Why we chose painted metal roofing, how we used bamboo to help with building, and combating water stains from the incessant rain on our interior wood ceiling.
Roofing Options in Costa Rica
In Costa Rica your roof is, in my opinion, the single most important investment that you can make for your new home. If you make a bad decision you will know it within the first 2 months. You will either have every forest creature thinking that it is a tenant building or you will have water dripping all over your stuff. You should be able to put on your roof and forget about it for a while.
In order of most to least costly, our options were:
1.) Asphalt Shingles (Almost Never Used but you see them on a handful of Expat houses) – The rain here can be so hard at times that it just beats the asphalt right off of the shingle. They also get very, very dirty so you must use a darker color so it doesn’t look dreadful and then that attracts the hot Caribbean sun to your house. Sold in boxes of individual shingles.
2.) Clay “Spanish” Tiles – Roofs that we have seen of this type generally have a tin roof placed underneath of them which adds excessive weight and cost to your roof. Unless these are expertly laid you will have problems with leaks. We think that these are pretty but people we spoke to wouldn’t use them again. Individual tiles are sold in bulk.
3.) Painted Metal Roofing – Baked on paint on both sides with the top coating that includes a “rain-x” type of finish. The two primary types are flat with ridges and a Spanish tile look. Last year when I visited the U.S. in both Tennessee and Kentucky flat painted metal roofing seemed to be all the rage. The paint can be scratched and areas where cuts are made are susceptible to rust. There are generally 3 colors available clay, green and white. Sold in individual sheets of 26 guage steel at 107 cm wide at various lengths.
4.) Non-painted Metal Roofing – The popular choice here in Limon. We used these on our first two cabins and wish we would have done more research. While it appears that this is the cheapest option, it is not. Your roof must be painted with an anti-corrosive paint after the first two years and then every two or so years after that. Any painting that needs to be done is always bad for the environment. Without this upkeep your roof will start to rust and then eventually these zinc sheets turn into a colander. It comes in 26, 28 or 30 guage steel sheets in 82 cm wide at various lengths.
5.) Plastic roofing sheets – While not a viable option for long term water control these can be used as skylights, green houses or temporary structures. The plastic deteriorates quickly in this climate.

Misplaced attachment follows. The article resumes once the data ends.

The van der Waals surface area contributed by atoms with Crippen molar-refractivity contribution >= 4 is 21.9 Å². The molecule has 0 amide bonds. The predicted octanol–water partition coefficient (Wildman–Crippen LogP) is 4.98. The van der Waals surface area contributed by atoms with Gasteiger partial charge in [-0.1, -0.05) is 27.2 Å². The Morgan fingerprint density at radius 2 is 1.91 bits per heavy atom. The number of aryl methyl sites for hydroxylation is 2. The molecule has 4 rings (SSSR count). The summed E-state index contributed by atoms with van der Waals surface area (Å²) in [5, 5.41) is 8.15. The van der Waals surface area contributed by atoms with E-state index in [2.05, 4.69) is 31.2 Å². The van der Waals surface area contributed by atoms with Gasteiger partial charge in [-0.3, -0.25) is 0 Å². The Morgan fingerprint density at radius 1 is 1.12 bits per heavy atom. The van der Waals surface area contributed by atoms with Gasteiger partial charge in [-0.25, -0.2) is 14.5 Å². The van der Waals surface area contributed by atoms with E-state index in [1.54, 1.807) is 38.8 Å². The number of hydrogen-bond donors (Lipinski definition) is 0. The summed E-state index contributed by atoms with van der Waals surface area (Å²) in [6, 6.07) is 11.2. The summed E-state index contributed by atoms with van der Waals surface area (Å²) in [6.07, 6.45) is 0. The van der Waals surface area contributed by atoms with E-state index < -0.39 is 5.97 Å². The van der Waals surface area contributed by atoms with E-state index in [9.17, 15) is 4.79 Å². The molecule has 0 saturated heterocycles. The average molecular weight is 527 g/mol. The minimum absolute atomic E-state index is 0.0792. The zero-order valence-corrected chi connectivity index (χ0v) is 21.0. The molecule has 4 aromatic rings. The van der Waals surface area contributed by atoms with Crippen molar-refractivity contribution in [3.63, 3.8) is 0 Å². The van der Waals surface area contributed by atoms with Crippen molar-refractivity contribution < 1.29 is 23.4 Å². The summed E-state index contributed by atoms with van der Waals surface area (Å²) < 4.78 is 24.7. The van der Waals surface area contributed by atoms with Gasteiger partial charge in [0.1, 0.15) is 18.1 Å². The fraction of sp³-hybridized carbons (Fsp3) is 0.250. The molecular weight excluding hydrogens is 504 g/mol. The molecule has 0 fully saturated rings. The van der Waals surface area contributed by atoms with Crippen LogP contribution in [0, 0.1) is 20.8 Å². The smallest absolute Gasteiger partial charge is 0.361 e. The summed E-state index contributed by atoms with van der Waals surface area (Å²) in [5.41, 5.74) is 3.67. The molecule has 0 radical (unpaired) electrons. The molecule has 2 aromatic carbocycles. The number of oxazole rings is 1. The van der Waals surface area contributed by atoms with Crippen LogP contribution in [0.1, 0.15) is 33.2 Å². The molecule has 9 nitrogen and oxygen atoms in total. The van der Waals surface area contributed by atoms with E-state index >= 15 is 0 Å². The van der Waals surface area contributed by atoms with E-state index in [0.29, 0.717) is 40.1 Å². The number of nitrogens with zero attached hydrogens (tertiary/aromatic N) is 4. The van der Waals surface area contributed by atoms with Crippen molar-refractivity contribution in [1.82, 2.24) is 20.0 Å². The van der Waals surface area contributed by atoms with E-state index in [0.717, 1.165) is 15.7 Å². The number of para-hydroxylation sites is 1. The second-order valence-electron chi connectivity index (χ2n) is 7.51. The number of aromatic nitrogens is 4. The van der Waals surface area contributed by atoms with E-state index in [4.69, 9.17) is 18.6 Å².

We ended up with the green painted metal roof based the cost of approximately $36 per sheet that covers about a 4 meter area while the non-painted metal sheet is $18 per and covers only about a 3 meter area.We used 32 sheets total at a cost of $1152 versus 40 sheets at a cost of $720. The $432 difference is less than what painting every 2-3 years will cost us. We also like the way the green color blends into the environment. We really liked the look of the Spanish tile painted metal roof but the design has large half moon shaped openings which are difficult to seal and bats and birds frequently make homes in the space.
We have a big clump of yellow bamboo that we use normally for garden projects and fruit picking poles. All projects that have a limited time requirement and don’t require us to treat the bamboo. It is a very sturdy material and we once had dreams of making our house out of it but the lack of good information, experienced builders and quality clumps in our area forced us to look in other directions. We do however use it when ever we can. Like in the photo below where we used it to build our wood drying/work area. Bamboo poles + Rope+ Roof = Instant shelter.
We also used it to guide the metal sheets up to the roof. We laid three bamboo poles against the house structure and using a rope gently pulled them up. It did not scratch the paint on the underside of the roofing.
Building in the Rain Forest – Our First Water Problem
In this picture you can see that before putting on our exterior roof we put down an interior wood ceiling. The interior roof reduces heat and adds beauty to the house. We put our interior ceiling on top of our structure beams for two reasons.
1. In this climate we need to be able to inspect all of our wood beams for termite or water damage. If the ceiling material covers the structure beams your house could be half eaten before you even realize it.
Well of course during the time it took to nail down our wood ceiling it rained. For days it rained. I was left with this…beautiful laurel planks covered with water marks. It broke my heart. After our metal roof was placed I tried sanding the marks off.
Our powerful grinder/sander would race all over the wood without control plus I couldn’t hold it up above my head for more than three swipes because of its weight. Our palm sander couldn’t sand deep enough to remove the stain. I scoured the internet to find a solution. I found a wood bleach but it wasn’t available in Costa Rica. Even if it had been I would have had white streaks instead of brown streaks. I thought that I was going to have to stain it all dark brown, which is yucky. Then our friend Caryn suggested an orbital sander. She said it had the power of a grinder with the weight of a palm sander. I went right out to buy one.
I was so happy that it was working! It is a lot of pain in the butt over my head work but the stains are actually gone. The original beauty of the laurel is restored. As you can see in this picture, the wood is so beautiful that it would have been a shame to have to stain it.
If you enjoyed reading this and are interested this stuff you can start here with our 1st post of our 1st phase of this project Road & Septic.
Leave a comment if you have a question or a tip for us! Thanks